Magma. Lava. Fissures. Eruptions. Tectonic plates. Angry gods. What are volcanoes, and what’s going on at the Kilauea volcano in Hawaii? Charlotte Rowe, vulcanologist at Los Alamos National Laboratory, shares her experience as a scientist and witness to live volcanoes.
We’re living in the Anthropocene, the geological era of our own making, in which people dominate the earth, to the detriment — and death — of countless other life forms. Elizabeth Kolbert talks about her book, The Sixth Extinction, and how we are responding (or not) to the crisis we’ve created.
Nafees Hamid talks to terrorists and their families in order to understand who’s vulnerable to radicalization and why … and how nations, institutions, and families can intervene.
Gabriella Coleman is a cultural anthropologist who entered the world of the “hacktivists” who called themselves Anonymous. Her book Hacker, Hoaxer, Whistleblower, Spy reads like a spy thriller as it takes us ever deeper into a world to which most of us have no access.
Christine Jones explains what’s wrong with industrial paradigm of agriculture and how understanding soil can help us grow food that’s healthier — for people, rivers, oceans, climate, local economies, and pretty much everything else.
Fire scientist Rod Linn and firefighter and journalist Kyle Dickman, the human and ecological costs and benefits of fighting fires, and of letting them burn.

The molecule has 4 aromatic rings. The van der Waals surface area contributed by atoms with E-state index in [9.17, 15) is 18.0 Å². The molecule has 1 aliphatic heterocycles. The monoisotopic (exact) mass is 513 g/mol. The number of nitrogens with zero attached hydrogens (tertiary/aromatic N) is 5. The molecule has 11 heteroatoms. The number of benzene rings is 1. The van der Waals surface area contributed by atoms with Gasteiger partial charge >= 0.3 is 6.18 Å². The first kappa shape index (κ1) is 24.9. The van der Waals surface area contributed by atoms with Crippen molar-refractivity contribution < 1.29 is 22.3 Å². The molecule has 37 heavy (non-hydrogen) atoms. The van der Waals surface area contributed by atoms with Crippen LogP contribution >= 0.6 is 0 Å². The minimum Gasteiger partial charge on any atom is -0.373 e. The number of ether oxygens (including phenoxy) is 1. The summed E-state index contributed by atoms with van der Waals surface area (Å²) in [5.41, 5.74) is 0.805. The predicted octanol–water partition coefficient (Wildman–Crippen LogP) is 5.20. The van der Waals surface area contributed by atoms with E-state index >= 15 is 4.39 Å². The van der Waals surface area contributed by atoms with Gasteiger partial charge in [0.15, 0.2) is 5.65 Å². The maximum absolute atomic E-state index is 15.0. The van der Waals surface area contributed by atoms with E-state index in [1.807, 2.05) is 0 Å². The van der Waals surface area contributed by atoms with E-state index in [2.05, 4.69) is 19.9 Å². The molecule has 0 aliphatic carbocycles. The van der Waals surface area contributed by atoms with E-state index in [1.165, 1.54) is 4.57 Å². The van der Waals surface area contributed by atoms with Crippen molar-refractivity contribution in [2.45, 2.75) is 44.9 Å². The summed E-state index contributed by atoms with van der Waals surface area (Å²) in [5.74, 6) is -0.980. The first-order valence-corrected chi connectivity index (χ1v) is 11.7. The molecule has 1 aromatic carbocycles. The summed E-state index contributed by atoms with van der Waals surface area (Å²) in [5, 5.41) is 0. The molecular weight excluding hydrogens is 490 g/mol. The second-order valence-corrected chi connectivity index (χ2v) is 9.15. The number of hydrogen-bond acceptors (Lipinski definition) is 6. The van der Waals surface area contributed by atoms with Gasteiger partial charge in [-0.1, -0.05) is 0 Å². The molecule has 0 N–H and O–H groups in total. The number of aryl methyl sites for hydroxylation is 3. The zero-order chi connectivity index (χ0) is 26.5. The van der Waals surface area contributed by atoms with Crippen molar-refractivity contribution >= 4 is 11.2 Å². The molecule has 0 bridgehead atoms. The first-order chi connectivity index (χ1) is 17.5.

What is lightning? What do we know–and not know–about how it works? What is the relationship between lightning and space-based nuclear weapons treaty compliance monitoring? Physicist Tess Light will tell you all this and more…
… is the new book by forensic psychiatrist and former CIA officer Marc Sageman, who analyzes the backgrounds and motivations of neojihadist terrorists, and maps a path forward based on social science rather than political posturing.
That’s right, seven of them–from HIV/AIDS to resistant strains of bacteria, viruses, flus, and lyme disease. Dr. Mark Jerome Walters talks about the human role in causing and aggravating those diseases by our poor handling of ecosystems.
Anthropologist Paul Hooper has lived with the Tsimane people of Bolivia and reports on their extraordinary health and athleticism, and their way of life which includes entirely home-grown beer and barbecue.